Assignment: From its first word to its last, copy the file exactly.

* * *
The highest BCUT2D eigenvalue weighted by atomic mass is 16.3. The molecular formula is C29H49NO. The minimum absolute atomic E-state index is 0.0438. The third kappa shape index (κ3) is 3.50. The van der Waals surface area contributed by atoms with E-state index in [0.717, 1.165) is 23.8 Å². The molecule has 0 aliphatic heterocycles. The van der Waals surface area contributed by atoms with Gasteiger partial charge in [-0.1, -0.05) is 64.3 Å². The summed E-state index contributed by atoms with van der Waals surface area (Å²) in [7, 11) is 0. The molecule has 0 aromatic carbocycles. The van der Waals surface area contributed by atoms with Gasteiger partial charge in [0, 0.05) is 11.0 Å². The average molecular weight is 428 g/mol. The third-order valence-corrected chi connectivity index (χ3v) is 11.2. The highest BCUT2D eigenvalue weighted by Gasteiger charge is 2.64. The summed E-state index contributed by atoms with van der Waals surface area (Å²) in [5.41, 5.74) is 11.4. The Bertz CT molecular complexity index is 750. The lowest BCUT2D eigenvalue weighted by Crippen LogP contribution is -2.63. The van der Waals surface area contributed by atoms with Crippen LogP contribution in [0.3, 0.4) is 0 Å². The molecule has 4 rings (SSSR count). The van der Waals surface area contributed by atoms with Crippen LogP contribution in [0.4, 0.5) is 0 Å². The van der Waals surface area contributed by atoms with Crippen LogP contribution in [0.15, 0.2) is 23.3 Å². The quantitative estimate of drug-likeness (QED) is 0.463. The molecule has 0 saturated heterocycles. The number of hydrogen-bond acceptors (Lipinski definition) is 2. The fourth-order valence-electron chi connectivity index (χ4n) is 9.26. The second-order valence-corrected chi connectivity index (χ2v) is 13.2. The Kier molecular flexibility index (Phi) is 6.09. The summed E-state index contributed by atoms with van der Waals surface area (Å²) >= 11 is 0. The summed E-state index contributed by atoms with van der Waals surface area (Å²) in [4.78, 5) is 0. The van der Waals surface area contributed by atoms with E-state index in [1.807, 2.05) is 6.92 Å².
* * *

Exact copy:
The highest BCUT2D eigenvalue weighted by atomic mass is 16.3. The molecular formula is C29H49NO. The minimum absolute atomic E-state index is 0.0438. The third kappa shape index (κ3) is 3.50. The van der Waals surface area contributed by atoms with E-state index in [0.717, 1.165) is 23.8 Å². The molecule has 0 aliphatic heterocycles. The van der Waals surface area contributed by atoms with Gasteiger partial charge in [-0.1, -0.05) is 64.3 Å². The summed E-state index contributed by atoms with van der Waals surface area (Å²) in [7, 11) is 0. The molecule has 0 aromatic carbocycles. The van der Waals surface area contributed by atoms with Gasteiger partial charge in [0, 0.05) is 11.0 Å². The average molecular weight is 428 g/mol. The third-order valence-corrected chi connectivity index (χ3v) is 11.2. The highest BCUT2D eigenvalue weighted by Gasteiger charge is 2.64. The summed E-state index contributed by atoms with van der Waals surface area (Å²) in [5.41, 5.74) is 11.4. The Bertz CT molecular complexity index is 750. The lowest BCUT2D eigenvalue weighted by Crippen LogP contribution is -2.63. The van der Waals surface area contributed by atoms with Crippen LogP contribution in [0.3, 0.4) is 0 Å². The molecule has 4 rings (SSSR count). The van der Waals surface area contributed by atoms with Crippen LogP contribution in [0.4, 0.5) is 0 Å². The van der Waals surface area contributed by atoms with Crippen LogP contribution in [0.15, 0.2) is 23.3 Å². The quantitative estimate of drug-likeness (QED) is 0.463. The molecule has 0 saturated heterocycles. The number of hydrogen-bond acceptors (Lipinski definition) is 2. The fourth-order valence-electron chi connectivity index (χ4n) is 9.26. The second-order valence-corrected chi connectivity index (χ2v) is 13.2. The Kier molecular flexibility index (Phi) is 6.09. The summed E-state index contributed by atoms with van der Waals surface area (Å²) >= 11 is 0. The summed E-state index contributed by atoms with van der Waals surface area (Å²) in [4.78, 5) is 0. The van der Waals surface area contributed by atoms with E-state index in [1.807, 2.05) is 6.92 Å².